Having a defined customer feedback loop is a similar concept. Unless your business has a defined process for deciding who’s supposed to action different pieces of feedback, nothing will happen. 

It helps you understand what your users are saying about your product 

Collecting good and bad feedback gives you an objective view of your product and its UX, alerting you of big problems and telling you where you shouldn’t be making changes. 

It helps you improve your product 

If you know how to spot recurring customer needs, you can do something about them. Over time, your product becomes more and more valuable to your customers. 

Feature requests listed in Fibery
Feature requests listed in Fibery

It offers opportunities to increase customer retention 

When your users feel heard, their loyalty increases. And if they know their opinions won’t be ignored, they’ll be more likely to continue using your product even if it doesn’t yet meet all of their needs. 

The 4 stages of a customer feedback loop

Every company has unique feedback loop stages tailored to its processes and products. But the stages of a successful customer feedback loop can generally be simplified as follows: 

  1. Collecting customer feedback
  2. Analyzing customer feedback
  3. Acting on feedback
  4. Closing the loop

For bonus points, let your customers know when you’ve seen or received their feedback. A good response rate keeps your customers happy and in the loop.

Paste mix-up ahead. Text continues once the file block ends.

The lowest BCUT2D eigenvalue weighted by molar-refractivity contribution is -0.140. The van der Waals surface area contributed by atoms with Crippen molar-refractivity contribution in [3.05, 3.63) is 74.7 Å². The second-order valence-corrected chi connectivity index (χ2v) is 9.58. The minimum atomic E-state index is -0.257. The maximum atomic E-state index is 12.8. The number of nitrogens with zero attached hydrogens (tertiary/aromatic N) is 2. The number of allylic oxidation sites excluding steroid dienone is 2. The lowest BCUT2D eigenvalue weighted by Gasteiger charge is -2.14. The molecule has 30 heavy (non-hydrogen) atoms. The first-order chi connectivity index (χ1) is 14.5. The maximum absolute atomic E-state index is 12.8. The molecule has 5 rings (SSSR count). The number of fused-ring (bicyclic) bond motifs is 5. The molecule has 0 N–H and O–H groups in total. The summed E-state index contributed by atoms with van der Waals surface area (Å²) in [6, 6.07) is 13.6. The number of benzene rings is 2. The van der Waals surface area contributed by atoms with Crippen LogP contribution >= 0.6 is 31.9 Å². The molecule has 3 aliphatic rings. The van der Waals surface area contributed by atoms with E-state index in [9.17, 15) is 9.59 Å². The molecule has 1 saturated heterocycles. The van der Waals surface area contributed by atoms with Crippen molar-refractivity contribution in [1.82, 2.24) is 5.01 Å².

Let’s dive into the four stages now.

1. Collect customer feedback

You might be tempted to ignore feedback when it’s coming at you from a hundred different places — and we’re not here to judge. We just suggest that you get organized so that your customers’ voices are heard. 

To start gathering feedback, consider all the places your customers can leave their opinions. You may find user feedback from the following places: 

  • Online reviews 
  • Customer surveys 
  • Live chats on your website
  • Call data 
  • Product suggestion forms 
  • Social media comments and direct messages 

Different industries and types of businesses rely more heavily on specific sources of customer feedback. For example, restaurants will primarily look at Google and TripAdvisor reviews, while small retail businesses will check their social media comments and direct messages. 

If you’re looking for feedback on something specific, ask your customers questions through surveys or sign-up forms. 

A few feedback forms set up in Fibery
A few feedback forms set up in Fibery

For example, if you wanted to find out what it’s like to be a customer, you could use user experience survey questions. 

2. Analyze customer feedback 

Once you’ve gathered all customer reviews into one place, spend some time sifting through the information to weed out anything unhelpful. 

Once you decide which feedback is worth actioning, sort it into categories. These categories could be defined by the department responsible for addressing the issue. If you choose this organization method, your categories could be as follows: 

  • Improvements and bug fixes 
  • Customer service and support